Jilted Ethereum Miners Look For Crypto Alternatives Post-Merge, But Pickings Are Slim

What Happened

Ethereum’s long-anticipated merge to proof-of-stake occurred yesterday, and now that the network no longer relies on intensive computing power via proof-of-work to process transactions, ether miners are migrating to new blockchains in search of profit.

However, as I covered last month, these other chains don’t offer anywhere near the same levels of profitability as Ethereum, a network which produced more mining revenue than Bitcoin last year. Nevertheless, ETH miners are trying to make the best of it.

Broader Context: ETH Merge Shakes Up GPU Mining Sector

Proof-of-stake replaces computing power with capital; instead of running energy-intensive computations to mine new blocks, so-called “stakers” lock up capital in staking services or self-run servers to perform the same function.

Before this switch, miners mined ether primarily with graphics cards (GPUs), the same computer chips that enliven our screens with color and animation. These miners cannot deploy their computing power to mine a coin like Bitcoin, which is mined with special hardware via application specific integrated circuit (ASIC) chips.

The only real alternatives for ETH miners in a post-merge world are Ethereum Classic – a blockchain that split from Ethereum in 2016 in the aftermath of the infamous DAO Hack– Ravencoin, and Ergo. Unlike other proof-of-work coins, these networks are all GPU-mineable and potentially have enough economic weight to be worth the effort.

The hashrate for these networks surged the day of the merge. Ethereum Classic’s hashrate exploded 124%, Ravencoin’s hashrate grew 98%, and Ergo’s hashrate jumped 146% since the event.

Furthermore, each one of these networks hit all-time highs following the event. However, they have tapered away since. Let’s explore why.

Outlooks and Implications: Miners Crowding Into Other Chains Will Shrink Profits

This tapering highlights the unfortunate reality that these networks cannot support the same amount of computing power as Ethereum. Before the merge, Ethereum’s hashrate was roughly 867 terahashes a second (TH/s).

So far, Ethereum Classic, Ravencoin, and Ergo have absorbed roughly 244 TH/s of this computing power (28%). With more miners on each network competing for the same level of rewards as before, revenue potential (what we call hashprice) for miners on these networks has dropped substantially. You can see the instantaneous drop-off in the chart below.

Hashprice is a measurement of how much money a miner can make for a unit of compute power per day on a given proof-of-work network. The above chart is measured in dollars per giggahash per day ($/GH/day). A gigahash equals 1,000,000,000 hashes, which means 1 GH of mining hardware produces 1,000,000,000 guesses each second to try to find the next block in the blockchain.

According to analysis conducted by Luxor Technologies, a miner using run-of-the-mill equipment and hashing with $0.06/kWh electricity can no longer turn a profit on Ethereum Classic and Ergo (miners with this equipment and power profile, though, are still in the green with Ravencoin). Assuming average efficiency equipment, ETC miners currently need $0.03/kWh or below power to see a profit, while Ergo miners need $0.01/kWh power to be in the green. If prices for these coins fall from here, this will be even lower, and we expect the hashrate of these networks to recede over the long term.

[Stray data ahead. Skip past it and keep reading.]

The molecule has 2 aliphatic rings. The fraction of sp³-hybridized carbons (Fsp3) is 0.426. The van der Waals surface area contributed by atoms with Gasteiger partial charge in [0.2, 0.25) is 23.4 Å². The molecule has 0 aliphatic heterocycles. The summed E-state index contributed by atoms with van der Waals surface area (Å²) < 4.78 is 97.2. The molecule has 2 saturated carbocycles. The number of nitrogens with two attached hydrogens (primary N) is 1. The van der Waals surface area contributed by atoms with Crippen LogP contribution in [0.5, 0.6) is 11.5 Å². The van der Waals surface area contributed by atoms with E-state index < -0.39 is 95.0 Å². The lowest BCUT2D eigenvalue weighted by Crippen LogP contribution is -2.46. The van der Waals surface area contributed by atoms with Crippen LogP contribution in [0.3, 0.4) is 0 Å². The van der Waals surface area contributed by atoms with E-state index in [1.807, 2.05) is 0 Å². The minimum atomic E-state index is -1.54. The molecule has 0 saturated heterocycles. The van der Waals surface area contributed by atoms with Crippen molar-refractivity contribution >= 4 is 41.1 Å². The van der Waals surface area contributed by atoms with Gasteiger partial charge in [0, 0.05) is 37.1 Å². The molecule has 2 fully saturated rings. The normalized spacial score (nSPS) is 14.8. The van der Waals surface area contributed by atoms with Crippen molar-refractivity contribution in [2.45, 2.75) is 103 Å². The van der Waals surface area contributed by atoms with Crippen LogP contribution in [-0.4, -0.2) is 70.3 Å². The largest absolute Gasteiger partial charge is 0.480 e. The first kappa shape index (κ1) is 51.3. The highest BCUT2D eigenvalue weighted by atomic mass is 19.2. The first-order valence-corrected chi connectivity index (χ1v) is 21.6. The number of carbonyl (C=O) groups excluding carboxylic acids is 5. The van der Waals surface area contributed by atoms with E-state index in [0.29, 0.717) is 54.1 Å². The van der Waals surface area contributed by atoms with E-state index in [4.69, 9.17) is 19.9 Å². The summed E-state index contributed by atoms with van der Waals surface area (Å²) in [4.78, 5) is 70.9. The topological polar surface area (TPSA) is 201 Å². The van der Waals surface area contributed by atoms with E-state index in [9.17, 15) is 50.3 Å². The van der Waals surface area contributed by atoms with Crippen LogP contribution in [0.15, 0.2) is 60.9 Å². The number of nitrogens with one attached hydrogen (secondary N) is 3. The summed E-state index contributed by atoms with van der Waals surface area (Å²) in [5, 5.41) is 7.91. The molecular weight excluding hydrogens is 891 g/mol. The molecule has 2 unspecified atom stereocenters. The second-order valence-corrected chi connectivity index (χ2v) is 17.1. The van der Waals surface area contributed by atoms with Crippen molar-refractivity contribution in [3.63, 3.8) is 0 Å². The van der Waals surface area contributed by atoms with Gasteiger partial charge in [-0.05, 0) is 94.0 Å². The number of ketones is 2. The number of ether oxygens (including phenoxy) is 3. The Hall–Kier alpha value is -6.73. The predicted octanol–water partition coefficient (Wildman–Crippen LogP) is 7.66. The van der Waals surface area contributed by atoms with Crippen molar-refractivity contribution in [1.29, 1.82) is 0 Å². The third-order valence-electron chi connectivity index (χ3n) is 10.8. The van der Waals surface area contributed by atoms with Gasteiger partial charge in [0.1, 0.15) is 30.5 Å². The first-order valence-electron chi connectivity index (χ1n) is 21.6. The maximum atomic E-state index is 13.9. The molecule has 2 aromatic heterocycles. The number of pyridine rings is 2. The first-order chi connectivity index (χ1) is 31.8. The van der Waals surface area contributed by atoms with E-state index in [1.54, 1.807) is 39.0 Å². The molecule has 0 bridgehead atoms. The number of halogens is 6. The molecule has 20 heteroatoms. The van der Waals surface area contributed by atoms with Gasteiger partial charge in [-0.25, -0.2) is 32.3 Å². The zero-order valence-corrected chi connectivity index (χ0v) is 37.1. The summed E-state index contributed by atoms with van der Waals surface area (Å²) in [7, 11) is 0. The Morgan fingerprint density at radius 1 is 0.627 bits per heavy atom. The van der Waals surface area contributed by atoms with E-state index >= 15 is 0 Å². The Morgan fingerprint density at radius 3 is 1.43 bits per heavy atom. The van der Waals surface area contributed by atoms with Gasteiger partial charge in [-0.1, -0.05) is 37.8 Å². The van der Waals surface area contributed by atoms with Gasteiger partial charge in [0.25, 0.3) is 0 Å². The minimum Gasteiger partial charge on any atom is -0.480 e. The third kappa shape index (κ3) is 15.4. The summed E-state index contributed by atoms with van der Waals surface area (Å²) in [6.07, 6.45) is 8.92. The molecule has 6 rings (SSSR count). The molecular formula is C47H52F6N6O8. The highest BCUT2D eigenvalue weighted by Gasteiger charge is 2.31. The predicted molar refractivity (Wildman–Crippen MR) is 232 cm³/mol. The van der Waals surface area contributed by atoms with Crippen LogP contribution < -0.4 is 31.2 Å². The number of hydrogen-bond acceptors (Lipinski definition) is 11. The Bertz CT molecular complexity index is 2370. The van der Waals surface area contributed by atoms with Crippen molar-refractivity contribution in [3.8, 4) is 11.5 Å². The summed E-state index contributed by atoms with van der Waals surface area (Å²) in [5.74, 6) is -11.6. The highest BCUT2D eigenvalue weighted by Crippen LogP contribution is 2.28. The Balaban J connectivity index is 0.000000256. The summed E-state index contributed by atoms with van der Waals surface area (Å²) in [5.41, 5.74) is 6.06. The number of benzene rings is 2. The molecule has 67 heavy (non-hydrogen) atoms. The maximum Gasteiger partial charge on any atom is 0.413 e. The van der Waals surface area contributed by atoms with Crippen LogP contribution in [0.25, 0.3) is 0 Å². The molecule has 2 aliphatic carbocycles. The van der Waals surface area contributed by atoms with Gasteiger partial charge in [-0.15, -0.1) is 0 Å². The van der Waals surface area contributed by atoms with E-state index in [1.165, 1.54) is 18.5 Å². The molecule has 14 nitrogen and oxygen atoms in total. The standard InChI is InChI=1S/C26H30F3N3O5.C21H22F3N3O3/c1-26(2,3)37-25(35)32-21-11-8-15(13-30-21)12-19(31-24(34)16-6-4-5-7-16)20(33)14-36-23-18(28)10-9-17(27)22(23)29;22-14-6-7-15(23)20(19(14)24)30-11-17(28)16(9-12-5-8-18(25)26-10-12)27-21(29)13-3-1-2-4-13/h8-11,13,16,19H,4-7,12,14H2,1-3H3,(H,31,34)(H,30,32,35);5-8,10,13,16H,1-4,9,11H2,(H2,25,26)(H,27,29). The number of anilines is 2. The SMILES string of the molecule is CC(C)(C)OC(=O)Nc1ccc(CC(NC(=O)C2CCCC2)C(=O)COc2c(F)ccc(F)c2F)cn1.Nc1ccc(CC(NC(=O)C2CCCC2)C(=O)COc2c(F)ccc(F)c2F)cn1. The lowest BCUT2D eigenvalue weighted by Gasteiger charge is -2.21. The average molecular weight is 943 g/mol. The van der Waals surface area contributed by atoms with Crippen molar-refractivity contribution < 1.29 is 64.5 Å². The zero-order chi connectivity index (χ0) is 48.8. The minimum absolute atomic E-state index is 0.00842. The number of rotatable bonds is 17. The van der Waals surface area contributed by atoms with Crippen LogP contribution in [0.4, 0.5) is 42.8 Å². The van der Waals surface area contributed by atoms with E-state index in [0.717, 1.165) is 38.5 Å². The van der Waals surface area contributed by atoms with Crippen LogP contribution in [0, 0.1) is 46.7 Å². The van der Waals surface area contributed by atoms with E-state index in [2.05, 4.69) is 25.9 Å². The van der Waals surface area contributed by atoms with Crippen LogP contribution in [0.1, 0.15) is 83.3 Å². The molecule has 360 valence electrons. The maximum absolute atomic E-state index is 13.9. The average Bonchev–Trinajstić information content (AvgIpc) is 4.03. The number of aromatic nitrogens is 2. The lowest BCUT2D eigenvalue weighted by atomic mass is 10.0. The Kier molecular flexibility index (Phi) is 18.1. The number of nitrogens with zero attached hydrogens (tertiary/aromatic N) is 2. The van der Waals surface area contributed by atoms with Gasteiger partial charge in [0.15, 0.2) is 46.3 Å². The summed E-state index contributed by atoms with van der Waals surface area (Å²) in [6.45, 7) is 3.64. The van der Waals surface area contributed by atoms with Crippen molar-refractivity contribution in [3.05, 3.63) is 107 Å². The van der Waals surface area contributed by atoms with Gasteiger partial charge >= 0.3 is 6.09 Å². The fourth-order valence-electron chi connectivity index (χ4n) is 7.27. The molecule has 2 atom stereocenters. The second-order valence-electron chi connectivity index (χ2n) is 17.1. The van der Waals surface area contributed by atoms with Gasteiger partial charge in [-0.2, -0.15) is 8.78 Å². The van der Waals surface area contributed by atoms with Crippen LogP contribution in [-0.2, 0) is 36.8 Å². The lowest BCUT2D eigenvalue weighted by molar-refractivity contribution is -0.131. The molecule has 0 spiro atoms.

In the wake of the merge, a collective of ETH miners also forked Ethereum to maintain the proof-of-work mechanism. This hard fork – a change to blockchain’s code that makes it incompatible with the original chain, thus resulting in a new chain – went live on September 14th. It currently features a hashrate of 117 TH/s.

Over the past 24 hours, its price has fallen 79% to $8.96, and miners can expect to earn $1.30/GH/day mining this chain currently. As such, miners running average efficiency hardware can only eke out profit if they have $0.02/kWh power costs or less, while miners with the most efficient hardware can turn a profit at $0.06/kWh.

The unprofitability of this network for most miners notwithstanding, there are a number of transparency issues which will keep most miners from mining this chain, such as its orchestrators’ decision to send transaction fees to a wallet controlled by unknown entities.

Decision Points: GPU Mining’s Last Gasp Summer

Playing off the common axiom that Bitcoin is digital gold, Ethereum proponents have often called Ethereum’s native asset, ether, digital oil for the role it plays to power Ethereum’s ecosystem of applications.

Well, we could rightly say that miners have gone from prospecting for oil to drilling for resin.

For most investors, this game of musical chairs has little impact on their investing choices right; traders could have made good money speculating on price rises for these coins over the last two months, but that moment has probably passed.

As for Bitcoin and crypto mining stock investors, it’ll be worth keeping an eye on the likes of Hut 8 and Hive Blockchain, both of which invested serious dollars in ether mining setups. These miners likely ROI’ed these setups easily given how lucrative mining ETH was in 2021, and they have the opportunity to repurpose their GPUs for high-performance computing.

The rest of the ETH mining community though – namely, retail miners with smaller deployments and higher power costs – don’t have the same options as industrial-sized miners like Hive and Hut 8. These miners could fight for scraps on Ethereum Classic, Ravencoin, and Ergo, but most of them will probably sell their equipment or repurpose it for personal computer use.

As the golden-era of GPU mining comes to a close, then, gamers and other computer enthusiasts will no doubt see a long awaited decrease in GPU prices in the months ahead.

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